Coded Rotary Switch
A coded rotary switch, or coded rotary selector switch, is used to select one of several options. This device is similar to the regular rotary switch, except the outputs are binary encoded to save on pin requirements.
A rotary switch and a coded rotary switch are shown below.
The obvious difference is the number of pins that are required. Because the coded rotary switch uses binary encoding of the outputs, only 3 pins are required, compared to 8.
As with the rotary switch, the common leg of the component should be run to ground and the outputs run to Generic HID pins.
The rotary switch will appear on the HID device as an input with values that range from 0 to outputs - 1.
Components can be given an optional name. This is seen in the Test tab. Not all applications support the name. Hidcomp/hidconfig supports names.
The UsagePage and Usage of the Coded Rotary Switch. See Usages for more information.
The number of outputs on the selector switch. This is the values that can be represented, not pins. For example, a decimal selector switch has 10 outputs and a hexadecimal selector switch has 16 outputs. Both, however, require 4 I/O pins.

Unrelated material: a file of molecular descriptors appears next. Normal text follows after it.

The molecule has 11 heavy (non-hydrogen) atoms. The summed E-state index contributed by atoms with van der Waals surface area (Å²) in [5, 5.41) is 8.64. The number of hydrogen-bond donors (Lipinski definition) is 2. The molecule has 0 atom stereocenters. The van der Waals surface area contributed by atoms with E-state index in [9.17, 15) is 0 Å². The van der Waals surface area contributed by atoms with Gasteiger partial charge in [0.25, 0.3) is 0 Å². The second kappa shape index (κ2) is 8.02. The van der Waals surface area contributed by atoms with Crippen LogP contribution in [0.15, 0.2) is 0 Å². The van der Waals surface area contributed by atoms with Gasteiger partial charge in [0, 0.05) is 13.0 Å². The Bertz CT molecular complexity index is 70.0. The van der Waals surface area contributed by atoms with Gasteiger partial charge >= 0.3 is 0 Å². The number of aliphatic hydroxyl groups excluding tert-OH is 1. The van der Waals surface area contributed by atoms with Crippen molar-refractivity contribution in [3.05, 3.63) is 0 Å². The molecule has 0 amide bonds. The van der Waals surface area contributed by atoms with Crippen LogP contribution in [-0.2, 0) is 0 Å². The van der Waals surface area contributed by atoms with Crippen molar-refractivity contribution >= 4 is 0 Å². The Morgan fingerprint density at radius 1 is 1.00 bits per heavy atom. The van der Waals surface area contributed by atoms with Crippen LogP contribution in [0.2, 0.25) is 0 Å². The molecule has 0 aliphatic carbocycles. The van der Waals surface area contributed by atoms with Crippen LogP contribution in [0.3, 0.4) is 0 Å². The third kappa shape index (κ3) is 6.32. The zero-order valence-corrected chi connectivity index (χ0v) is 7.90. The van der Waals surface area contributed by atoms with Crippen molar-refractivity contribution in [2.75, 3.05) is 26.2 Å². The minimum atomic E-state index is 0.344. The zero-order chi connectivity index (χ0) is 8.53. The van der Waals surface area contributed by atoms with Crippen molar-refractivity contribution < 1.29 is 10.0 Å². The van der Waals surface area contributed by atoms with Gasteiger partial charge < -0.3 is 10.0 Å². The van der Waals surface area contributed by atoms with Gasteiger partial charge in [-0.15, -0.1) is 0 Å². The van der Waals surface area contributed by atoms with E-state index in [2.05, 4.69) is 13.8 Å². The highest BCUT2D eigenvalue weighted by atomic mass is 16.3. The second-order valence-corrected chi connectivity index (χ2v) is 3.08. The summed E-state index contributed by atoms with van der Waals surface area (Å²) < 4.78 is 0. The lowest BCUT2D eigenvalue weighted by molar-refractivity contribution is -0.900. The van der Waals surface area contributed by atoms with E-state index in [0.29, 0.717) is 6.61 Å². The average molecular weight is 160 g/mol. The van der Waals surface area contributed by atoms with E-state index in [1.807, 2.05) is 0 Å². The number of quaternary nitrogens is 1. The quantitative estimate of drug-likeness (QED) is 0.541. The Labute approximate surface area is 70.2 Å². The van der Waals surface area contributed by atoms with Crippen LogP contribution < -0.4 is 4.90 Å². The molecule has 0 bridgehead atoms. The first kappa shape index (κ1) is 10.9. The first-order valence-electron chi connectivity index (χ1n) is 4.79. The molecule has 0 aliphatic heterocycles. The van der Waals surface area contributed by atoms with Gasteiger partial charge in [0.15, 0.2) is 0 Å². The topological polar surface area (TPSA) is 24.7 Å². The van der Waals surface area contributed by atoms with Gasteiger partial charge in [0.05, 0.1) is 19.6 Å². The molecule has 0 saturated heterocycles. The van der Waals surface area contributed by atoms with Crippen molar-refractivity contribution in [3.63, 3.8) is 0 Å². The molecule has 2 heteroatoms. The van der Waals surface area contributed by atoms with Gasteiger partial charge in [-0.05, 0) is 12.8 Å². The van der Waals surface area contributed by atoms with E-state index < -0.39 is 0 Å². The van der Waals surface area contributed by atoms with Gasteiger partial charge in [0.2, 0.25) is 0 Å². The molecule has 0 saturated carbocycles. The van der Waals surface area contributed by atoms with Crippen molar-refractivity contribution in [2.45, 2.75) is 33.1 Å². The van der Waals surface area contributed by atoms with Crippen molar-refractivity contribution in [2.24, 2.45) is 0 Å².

Selecting this enables the internal pull-up resistor of the microcontroller. This is the normally setting. See Mechanical Switches for more information.
Waits for the mechanical switch stop bouncing before registering a switch closure. See Mechanical Switches for more information.
Defines the amount of electrical current used by the switch in mA. This is used to estimate the USB power draw. See the section on Power for more information.
Current drawn by switches is usually insignificant and can be set to 0.